January's Roasters Choice Subscribers will be drinking a coffee from Santa Elena, Colombia.
Maria Damaris Medina and her husband, Wilson, manage the 5 hectare, Finca Santa Elena which sits at the highest point in Pital overlooking the town and valley. Here in the heart of the Huila region, on the slopes the Andes Mountains, growing conditions are ideal for washed process coffees which result in characteristically Colombian cup profiles that are clean and structured with a hint of berry fruit.
Santa Elena is one of the most impeccable expressions of a bright, clean, washed Colombian coffee we’ve encountered in recent years. Subtle nuances in the inherent acidity of coffees from across Colombia’s coffee-growing regions are determined by both terroir and climate.
This specific region is known for its lemon acidity. In addition to this the Caturra varietal itself is prized for its bright acidity and we’ve roasted Santa Elena lightly so this shines through in a remarkably clean cup.
Coffee in Colombia
Colombia is one of the biggest producers of coffee in the world and the southwest region of Huila is crucial to this, contributing to almost 20% of the country’s coffee. Huila doesn’t just provide a large quantity of coffee but also creates innovative and award-winning coffees. The quality of Huila coffee is so well regarded that it has been awarded with Denomination of Origin status due to its location-specific attributes.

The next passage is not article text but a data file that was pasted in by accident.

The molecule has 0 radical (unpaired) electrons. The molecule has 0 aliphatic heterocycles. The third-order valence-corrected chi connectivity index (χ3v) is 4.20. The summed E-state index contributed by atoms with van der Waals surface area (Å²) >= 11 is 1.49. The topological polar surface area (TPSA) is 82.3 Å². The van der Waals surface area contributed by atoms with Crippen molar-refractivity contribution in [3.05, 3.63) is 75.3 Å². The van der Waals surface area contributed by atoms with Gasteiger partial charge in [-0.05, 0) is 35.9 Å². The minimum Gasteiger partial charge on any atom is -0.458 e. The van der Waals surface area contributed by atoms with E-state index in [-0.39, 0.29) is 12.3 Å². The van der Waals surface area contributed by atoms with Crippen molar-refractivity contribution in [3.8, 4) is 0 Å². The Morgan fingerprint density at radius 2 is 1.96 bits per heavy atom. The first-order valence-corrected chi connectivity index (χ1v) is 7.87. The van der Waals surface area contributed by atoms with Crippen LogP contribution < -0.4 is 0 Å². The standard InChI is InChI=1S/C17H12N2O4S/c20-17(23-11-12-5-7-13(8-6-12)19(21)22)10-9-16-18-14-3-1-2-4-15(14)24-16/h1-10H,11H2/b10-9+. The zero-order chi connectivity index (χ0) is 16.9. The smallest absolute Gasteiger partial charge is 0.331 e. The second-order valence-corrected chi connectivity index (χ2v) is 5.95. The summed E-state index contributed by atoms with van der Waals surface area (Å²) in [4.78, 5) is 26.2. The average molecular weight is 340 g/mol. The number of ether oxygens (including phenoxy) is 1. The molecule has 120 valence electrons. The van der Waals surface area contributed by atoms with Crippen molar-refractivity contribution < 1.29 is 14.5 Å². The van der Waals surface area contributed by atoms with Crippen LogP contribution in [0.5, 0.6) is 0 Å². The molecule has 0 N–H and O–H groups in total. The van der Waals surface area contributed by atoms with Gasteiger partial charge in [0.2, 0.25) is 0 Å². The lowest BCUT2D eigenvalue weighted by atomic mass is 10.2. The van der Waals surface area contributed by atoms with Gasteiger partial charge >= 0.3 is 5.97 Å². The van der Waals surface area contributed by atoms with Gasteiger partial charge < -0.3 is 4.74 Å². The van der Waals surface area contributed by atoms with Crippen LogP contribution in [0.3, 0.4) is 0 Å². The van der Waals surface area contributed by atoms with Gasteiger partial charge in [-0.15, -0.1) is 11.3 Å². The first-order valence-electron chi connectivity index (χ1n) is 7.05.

Huila is located by the central and eastern ranges of the Andes in the Magdalena Valley. This region has the perfect conditions to grow high quality varietals where nutrient dense volcanic soil is very rich in nitrogen and organic matter which supports the cherry growth. The Magdalena valley’s temperature can range between 17°C (62.5°F) to 23°C (73.5°F) and with altitude from 1,200 to 1,800 masl. Lower temperatures mean longer ripening on the branch which creates more complex and nuanced flavour characteristics in the cup. This usually means coffees from Huila are distinguished by delicate profiles and medium balanced bodies but with clean acidity and a sweetness which can come across as caramel, muscovado and red berry like notes.
The quality of coffee in Huila is advanced by the innovation and investment into the region. Plan Huila 2050 is a scheme which improves sustainability in the region by protecting the lands and ensuring biodiversity and supporting farmers with both knowledge and investment. Huila is dominated by smaller farmers but due to this scheme they are able to experiment more with their crops and create a higher quality product. Many farmers have their own wet mill and are increasingly experimenting with ways to wash their coffee and further develop their established reputation for quality coffee.